Defendants argue that Plaintiff "does not establish the second prong of that test requiring a favorable disposition." (Def. Reply Br. at 4.) Once again, Defendants confuse the standards applicable on a motion for summary judgment with the Court's obligations on a motion to dismiss. Defendants submit yet more documentary evidence, this time in the form of the Arraignment Docket, and argue that the "record is silent on disposition." (Id. at 5.) However, on a motion to dismiss, the Court is not concerned with the "record" but the pleadings, which clearly allege a disposition in Plaintiff's favor. Similarly, the case law relied upon by Defendants involves the disposition of plaintiffs' criminal proceedings in the summary judgment context. See Steele v. City of Erie, 2004 WL 2360160, at *3 (3d Cir. Oct. 20, 2004) (affirming grant of summary judgment on malicious prosecution claim where plaintiff must prove actual innocence as element of his prima facie case and the appellant's own deposition testimony demonstrates that the dismissal resulted from a plea bargain); Johnson v. City of Phila., 1997 WL 152790, at *4 (E.D. Pa. Mar. 28, 1997) (granting summary judgment where plaintiff has failed to "designate specifics facts, by use of affidavits, or answers to interrogatories, showing that there was a favorable termination of her criminal case").

Defendants' argument that Plaintiff's claim for malicious prosecution must be dismissed because Defendants had probable cause to issue the criminal complaint fails for the same reason. Here, Plaintiff's and Defendants' allegations with respect to the circumstances of Plaintiff's original arrest are both contested. Plaintiff further alleges that Defendants were aware that her actions were the result of a reaction to medication, and that she had no prior arrest record. Defendant relies on facts that are not contained in the allegations of the Amended Complaint. Where the determination of probable cause involves disputed facts, it is more suited for summary judgment than a motion to dismiss. See, e.g., Underwood v. Commonwealth of Pa., 2006 WL 1147263, at *5 (E.D. Pa. Apr. 26, 2006) (denying motion to dismiss claim for malicious prosecution). By contrast, in Pepiton v. City of Farrell, 2005 WL 2647953, at *3 (W.D. Pa. Oct. 17, 2005), a case relied upon by Defendants, the plaintiff's own allegation that he was driving a motor vehicle with an expired inspection sticker established probable cause as a matter of law for the plaintiff's arrest.

Accordingly, I find that Plaintiff has met her burden of pleading a claim for malicious prosecution, and that Defendants are not entitled to dismissal of this claim at this stage of the proceedings.

C. QUALIFIED IMMUNITY

The Individual Defendants concede that, should the Court refuse to dismiss

Count I of the Amended Complaint, then the issue of qualified immunity with respect to the alleged excessive force would require discovery. (Def. Br. at 20.) This same reasoning applies to Plaintiff's claim for malicious prosecution.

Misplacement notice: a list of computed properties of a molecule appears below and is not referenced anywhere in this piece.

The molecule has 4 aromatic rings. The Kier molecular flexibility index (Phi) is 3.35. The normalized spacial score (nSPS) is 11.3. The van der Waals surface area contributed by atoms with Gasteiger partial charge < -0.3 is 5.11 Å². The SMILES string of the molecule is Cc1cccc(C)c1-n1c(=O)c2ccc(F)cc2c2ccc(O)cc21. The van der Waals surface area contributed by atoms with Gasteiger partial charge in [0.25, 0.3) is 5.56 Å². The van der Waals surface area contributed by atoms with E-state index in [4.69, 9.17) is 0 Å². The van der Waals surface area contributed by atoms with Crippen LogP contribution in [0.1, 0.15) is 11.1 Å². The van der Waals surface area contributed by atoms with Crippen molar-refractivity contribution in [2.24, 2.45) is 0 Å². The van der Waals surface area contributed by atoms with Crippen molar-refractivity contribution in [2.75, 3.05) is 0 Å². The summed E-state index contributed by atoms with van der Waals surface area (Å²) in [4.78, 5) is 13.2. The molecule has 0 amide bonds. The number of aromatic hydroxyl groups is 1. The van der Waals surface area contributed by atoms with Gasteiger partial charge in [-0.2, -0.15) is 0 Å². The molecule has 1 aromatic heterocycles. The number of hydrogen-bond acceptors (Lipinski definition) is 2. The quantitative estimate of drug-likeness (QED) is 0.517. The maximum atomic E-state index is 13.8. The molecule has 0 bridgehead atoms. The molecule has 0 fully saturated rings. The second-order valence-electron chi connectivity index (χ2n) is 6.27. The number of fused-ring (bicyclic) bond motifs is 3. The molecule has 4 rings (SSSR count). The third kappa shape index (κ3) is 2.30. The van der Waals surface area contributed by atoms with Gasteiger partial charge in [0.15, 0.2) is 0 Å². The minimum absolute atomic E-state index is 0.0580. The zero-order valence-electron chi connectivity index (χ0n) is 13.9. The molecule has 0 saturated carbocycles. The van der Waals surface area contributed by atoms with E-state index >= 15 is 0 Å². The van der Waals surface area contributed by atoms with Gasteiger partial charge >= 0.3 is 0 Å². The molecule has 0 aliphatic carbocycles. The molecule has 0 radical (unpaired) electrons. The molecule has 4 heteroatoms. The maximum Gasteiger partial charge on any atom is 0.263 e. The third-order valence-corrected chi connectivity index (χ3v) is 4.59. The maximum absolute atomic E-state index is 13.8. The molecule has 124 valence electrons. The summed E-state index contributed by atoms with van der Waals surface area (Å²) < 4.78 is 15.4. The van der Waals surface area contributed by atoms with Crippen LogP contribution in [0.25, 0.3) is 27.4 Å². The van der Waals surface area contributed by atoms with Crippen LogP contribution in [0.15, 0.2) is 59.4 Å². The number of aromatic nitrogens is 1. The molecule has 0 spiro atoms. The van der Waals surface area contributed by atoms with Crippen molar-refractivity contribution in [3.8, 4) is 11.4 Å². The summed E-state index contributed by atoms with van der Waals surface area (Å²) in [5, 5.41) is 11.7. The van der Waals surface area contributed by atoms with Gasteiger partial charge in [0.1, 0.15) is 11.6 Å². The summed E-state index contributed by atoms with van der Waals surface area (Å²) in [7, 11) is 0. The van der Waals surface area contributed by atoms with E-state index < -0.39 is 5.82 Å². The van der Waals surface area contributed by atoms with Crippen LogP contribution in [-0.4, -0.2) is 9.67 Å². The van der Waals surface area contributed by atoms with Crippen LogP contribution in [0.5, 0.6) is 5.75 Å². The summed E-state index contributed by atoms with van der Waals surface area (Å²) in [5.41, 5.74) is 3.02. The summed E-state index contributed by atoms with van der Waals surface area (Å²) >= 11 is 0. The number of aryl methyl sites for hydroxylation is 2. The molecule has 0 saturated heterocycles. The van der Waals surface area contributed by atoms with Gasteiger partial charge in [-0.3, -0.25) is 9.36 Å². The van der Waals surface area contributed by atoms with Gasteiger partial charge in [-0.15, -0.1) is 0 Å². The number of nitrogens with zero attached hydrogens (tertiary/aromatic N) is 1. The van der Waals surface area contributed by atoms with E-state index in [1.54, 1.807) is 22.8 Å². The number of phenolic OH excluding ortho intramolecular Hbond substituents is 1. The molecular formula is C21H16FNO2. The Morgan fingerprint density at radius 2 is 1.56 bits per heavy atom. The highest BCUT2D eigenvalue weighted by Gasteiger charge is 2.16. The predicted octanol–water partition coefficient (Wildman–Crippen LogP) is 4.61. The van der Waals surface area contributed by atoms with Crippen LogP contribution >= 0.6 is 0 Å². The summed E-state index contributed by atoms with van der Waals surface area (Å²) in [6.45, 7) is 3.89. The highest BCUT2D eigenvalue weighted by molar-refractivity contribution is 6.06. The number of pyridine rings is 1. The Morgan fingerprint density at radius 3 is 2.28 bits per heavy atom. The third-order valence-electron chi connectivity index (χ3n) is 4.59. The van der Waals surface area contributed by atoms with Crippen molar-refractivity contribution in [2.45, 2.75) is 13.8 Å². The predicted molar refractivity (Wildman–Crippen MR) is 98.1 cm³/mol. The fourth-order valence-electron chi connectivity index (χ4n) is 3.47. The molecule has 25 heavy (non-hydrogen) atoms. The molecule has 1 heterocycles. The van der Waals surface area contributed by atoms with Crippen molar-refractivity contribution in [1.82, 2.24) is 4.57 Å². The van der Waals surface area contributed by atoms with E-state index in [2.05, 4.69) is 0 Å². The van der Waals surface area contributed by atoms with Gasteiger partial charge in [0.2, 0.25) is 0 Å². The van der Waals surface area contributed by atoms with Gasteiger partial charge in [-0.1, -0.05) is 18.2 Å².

"Because Defendants have raised the defense of qualified immunity in the context of a Rule 12(b)(6) motion to dismiss, the only facts upon which the Court can properly rely in determining the 'objective reasonableness' of Defendants' belief that probable cause existed to arrest, detain and prosecute Plaintiff are those allegations of fact which are contained in the Amended Complaint." Garlanger, 223 F. Supp.2d at 608. However, the Individual Defendants base their entitlement to qualified immunity on a purported fact set forth in the Investigation Report, the "officer viewing the plaintiff with a firearm" (Def. Br. at 20), not in the Amended Complaint. Accordingly, I hold that the Individual Defendants are not entitled to qualified immunity at this stage.*fn3

D. THE EXPUNGEMENT ISSUE

Defendants claim that, prior to commencing this action, Plaintiff sought and obtained expungement of her criminal record. According to Defendants, the only evidence which remains after expungement is the Investigation Report, with Plaintiff's name redacted. (Def. Br. at 19, n. 7.) Defendants argued that Plaintiff's actions in having her criminal record expunged, when she knew that she would be filing this civil action, resulted in the destruction of evidence that might assist Defendants in this case. Defendants believe that they therefore are entitled to dismissal of this action.

This is yet another evidentiary issue more suited for later resolution. Notwithstanding their argument above, Defendants have indicated that Plaintiff retains copies of her medical records, the criminal complaint, the affidavit of probable cause and "similar documents." Defendants have made no formal requests for discovery. It would be not only premature, but excessively harsh, to dismiss a case on this basis before discovery can demonstrate the significance, if any, of the potential loss. See, e.g., Positran Mfg., Inc. v. Diebold, Inc., 2003 WL 21104954, at *4 (D. Del. May 15, 2003) (denying dismissal of case prior to trial where the defendant had not established that the destroyed documents "are the only evidence available to prove its claims and adequately defend itself").

ORDER OF COURT

AND NOW, this 2nd day of October, 2007, after careful consideration, and for the reasons set forth in the accompanying Opinion, Defendants' Motion to Dismiss the Amended Complaint (Docket No. [23]) is denied in its entirety.

Donetta W. Ambrose, Chief U. S. District Judge